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Fringe review: Flight

Adelaide Fringe

Have your boarding passes ready and check your expectations at the door as you prepare to embark on a frightening journey into the unknown with Flight. ★★★★ ½

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Returning to the Adelaide Fringe after a successful 2019 Australian debut season, Flight has been revamped with a new flight plan designed to challenge your perceptions of reality.

As its name suggests, the experience is set on an airplane (re-created within a shipping container in the Garden of Unearthly Delights) and takes audiences on a journey across multiple universes – each one filled with disturbing scenarios which are both possible and impossible, depending on individual interpretations.

Flight plays out almost entirely in darkness – a brilliant technique designed to rob participants of one sense while simultaneously heightening others – and the result is a truly creepy experience. Without vision to guide you, your spatial awareness becomes distorted and your imagination takes over, fuelled by the disturbing array of sounds which echo throughout the cabin.

Like its sister shows Séance and Coma (both of which are also in the Garden), Flight uses binaural sound technology to create a 3D listening experience that is impressive and disorientating; you can never be sure where the sounds are coming from or who (what?) made them.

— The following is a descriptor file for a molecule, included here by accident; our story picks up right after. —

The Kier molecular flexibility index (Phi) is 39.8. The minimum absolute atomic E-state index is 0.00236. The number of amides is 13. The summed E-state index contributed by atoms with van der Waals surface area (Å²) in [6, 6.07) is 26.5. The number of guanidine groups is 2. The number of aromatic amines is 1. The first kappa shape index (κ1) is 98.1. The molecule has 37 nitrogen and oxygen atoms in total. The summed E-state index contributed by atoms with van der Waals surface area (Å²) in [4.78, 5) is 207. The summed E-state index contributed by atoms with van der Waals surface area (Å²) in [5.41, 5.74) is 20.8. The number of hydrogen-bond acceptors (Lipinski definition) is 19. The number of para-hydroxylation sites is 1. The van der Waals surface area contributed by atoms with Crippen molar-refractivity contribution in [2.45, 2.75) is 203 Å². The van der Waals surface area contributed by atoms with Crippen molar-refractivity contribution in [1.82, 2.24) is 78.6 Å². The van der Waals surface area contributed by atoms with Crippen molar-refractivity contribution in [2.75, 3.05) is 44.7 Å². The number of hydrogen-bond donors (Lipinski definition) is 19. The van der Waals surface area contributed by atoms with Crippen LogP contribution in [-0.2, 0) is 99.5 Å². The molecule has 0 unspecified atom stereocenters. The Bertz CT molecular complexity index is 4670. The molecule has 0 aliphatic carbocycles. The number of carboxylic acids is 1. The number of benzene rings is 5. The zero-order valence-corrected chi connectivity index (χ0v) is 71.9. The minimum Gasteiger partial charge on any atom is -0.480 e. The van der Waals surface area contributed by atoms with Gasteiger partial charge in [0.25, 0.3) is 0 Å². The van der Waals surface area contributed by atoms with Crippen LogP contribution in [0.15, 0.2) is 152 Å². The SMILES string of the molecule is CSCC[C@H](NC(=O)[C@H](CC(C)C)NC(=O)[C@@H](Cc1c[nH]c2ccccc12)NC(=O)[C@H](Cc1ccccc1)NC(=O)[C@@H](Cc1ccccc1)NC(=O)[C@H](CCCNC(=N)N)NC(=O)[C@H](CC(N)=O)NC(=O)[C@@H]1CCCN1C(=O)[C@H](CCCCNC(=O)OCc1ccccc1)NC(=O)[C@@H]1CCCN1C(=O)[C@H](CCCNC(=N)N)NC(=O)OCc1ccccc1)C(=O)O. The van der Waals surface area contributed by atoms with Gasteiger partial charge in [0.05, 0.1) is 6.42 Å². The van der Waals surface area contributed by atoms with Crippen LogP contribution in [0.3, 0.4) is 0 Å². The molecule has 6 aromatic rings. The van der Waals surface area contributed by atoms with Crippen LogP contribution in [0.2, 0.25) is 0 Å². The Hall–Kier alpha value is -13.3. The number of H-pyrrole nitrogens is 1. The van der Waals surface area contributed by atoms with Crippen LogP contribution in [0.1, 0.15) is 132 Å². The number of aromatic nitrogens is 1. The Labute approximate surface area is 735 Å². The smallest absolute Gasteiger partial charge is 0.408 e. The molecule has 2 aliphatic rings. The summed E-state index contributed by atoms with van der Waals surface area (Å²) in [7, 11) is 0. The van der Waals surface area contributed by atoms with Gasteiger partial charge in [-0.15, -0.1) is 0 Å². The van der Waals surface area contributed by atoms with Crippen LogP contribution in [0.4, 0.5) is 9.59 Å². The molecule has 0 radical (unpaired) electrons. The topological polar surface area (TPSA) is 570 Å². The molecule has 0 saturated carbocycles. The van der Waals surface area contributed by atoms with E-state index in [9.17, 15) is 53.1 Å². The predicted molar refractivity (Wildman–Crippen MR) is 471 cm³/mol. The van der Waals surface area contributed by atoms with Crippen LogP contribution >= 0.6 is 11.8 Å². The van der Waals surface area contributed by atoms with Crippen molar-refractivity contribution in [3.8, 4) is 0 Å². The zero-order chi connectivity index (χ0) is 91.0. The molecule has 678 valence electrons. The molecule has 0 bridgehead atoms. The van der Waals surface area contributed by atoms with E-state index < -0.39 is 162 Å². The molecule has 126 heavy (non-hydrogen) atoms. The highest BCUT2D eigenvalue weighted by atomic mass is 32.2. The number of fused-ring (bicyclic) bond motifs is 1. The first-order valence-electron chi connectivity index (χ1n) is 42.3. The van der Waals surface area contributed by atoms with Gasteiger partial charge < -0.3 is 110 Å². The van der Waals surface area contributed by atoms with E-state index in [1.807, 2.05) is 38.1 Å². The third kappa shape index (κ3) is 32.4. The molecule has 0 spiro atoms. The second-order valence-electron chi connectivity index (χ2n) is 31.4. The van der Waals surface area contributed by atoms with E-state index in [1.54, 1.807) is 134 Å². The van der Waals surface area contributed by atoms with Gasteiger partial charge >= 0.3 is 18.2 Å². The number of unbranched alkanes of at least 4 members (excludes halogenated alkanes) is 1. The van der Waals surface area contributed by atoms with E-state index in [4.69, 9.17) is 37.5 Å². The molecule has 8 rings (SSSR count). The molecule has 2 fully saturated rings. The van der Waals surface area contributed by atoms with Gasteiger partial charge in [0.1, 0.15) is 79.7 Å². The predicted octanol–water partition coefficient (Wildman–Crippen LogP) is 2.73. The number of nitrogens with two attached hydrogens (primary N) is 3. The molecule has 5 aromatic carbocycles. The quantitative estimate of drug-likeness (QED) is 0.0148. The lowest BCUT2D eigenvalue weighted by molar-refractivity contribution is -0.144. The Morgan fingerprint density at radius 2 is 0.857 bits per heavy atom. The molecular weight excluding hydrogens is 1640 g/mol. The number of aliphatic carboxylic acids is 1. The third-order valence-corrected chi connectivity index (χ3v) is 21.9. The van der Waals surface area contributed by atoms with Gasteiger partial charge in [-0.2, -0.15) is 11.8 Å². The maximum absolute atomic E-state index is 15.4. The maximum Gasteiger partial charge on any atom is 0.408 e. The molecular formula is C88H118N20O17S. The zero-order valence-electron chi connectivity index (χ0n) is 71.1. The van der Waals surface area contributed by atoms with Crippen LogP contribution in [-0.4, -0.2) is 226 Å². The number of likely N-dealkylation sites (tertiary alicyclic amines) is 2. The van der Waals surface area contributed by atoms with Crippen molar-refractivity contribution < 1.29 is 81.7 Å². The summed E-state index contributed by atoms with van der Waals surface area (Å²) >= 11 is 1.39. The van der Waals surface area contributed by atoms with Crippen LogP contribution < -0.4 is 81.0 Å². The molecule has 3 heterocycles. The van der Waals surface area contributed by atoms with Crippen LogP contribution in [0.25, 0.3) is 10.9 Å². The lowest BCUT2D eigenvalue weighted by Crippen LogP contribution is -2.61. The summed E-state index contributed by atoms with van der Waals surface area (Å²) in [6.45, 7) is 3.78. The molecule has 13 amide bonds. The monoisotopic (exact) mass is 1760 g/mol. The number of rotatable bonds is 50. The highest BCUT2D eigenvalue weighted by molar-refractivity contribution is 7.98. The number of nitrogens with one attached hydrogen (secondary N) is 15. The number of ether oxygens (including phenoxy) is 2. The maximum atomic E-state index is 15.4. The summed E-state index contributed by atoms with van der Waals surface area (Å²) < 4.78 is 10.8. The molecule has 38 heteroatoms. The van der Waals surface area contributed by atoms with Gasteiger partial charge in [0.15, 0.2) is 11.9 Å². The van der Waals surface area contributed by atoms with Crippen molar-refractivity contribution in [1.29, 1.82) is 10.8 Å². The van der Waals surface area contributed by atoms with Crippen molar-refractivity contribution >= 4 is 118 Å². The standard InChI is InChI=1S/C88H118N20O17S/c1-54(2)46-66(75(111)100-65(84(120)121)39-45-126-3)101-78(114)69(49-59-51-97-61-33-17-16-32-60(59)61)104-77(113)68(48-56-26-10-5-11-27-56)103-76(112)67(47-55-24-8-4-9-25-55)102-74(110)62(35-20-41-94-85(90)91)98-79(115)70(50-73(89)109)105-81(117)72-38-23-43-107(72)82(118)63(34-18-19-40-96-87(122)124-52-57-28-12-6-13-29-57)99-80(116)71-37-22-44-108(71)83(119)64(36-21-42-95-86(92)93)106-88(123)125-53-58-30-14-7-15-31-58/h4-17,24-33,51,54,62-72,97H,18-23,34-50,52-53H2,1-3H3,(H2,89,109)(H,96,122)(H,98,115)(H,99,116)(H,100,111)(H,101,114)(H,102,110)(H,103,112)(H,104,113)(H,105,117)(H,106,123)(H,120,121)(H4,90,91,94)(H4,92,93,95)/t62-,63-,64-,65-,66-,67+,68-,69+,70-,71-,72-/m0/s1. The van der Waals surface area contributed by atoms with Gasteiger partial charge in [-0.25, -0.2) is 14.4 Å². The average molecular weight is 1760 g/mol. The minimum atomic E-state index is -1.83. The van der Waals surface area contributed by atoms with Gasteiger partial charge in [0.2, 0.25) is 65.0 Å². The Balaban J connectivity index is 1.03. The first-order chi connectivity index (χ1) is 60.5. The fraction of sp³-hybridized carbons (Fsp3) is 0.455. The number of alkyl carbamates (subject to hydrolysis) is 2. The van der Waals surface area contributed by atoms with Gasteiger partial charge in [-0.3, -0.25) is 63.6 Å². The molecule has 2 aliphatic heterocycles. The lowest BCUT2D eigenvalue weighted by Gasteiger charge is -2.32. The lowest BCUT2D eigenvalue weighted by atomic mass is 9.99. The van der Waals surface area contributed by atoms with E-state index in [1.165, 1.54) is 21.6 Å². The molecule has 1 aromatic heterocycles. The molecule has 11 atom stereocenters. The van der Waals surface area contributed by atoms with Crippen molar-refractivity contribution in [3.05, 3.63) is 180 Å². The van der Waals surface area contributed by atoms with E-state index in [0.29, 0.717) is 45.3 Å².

The extensive repertoire of sound effects has been expanded since last year and, while most add to the tension and suspense, some are unnecessarily loud, creating an uncomfortable – and at times ear-piercingly painful – listening experience.

The show’s use of actual airplane seats creates a realistic setting that only becomes more disturbing as the lights go out. If you weren’t afraid of flying before, you may well be after seeing this show. Those who suffer from claustrophobia may struggle in the dark confines of the container.

Presented by Melbourne-based Realscape Productions in association with UK company Darkfield, Flight is the second instalment in Darkfield’s series of immersive, multi-sensory theatre experiences. Even if you saw it during its Fringe run last year, it is worth a second look due to the changes that have been made.

It’s a nail-biting experience that will leave you questioning your grasp on reality.

Flight is playing in the Garden of Unearthly Delights until March 15.

See more Fringe and Festival stories and reviews here.

 

 

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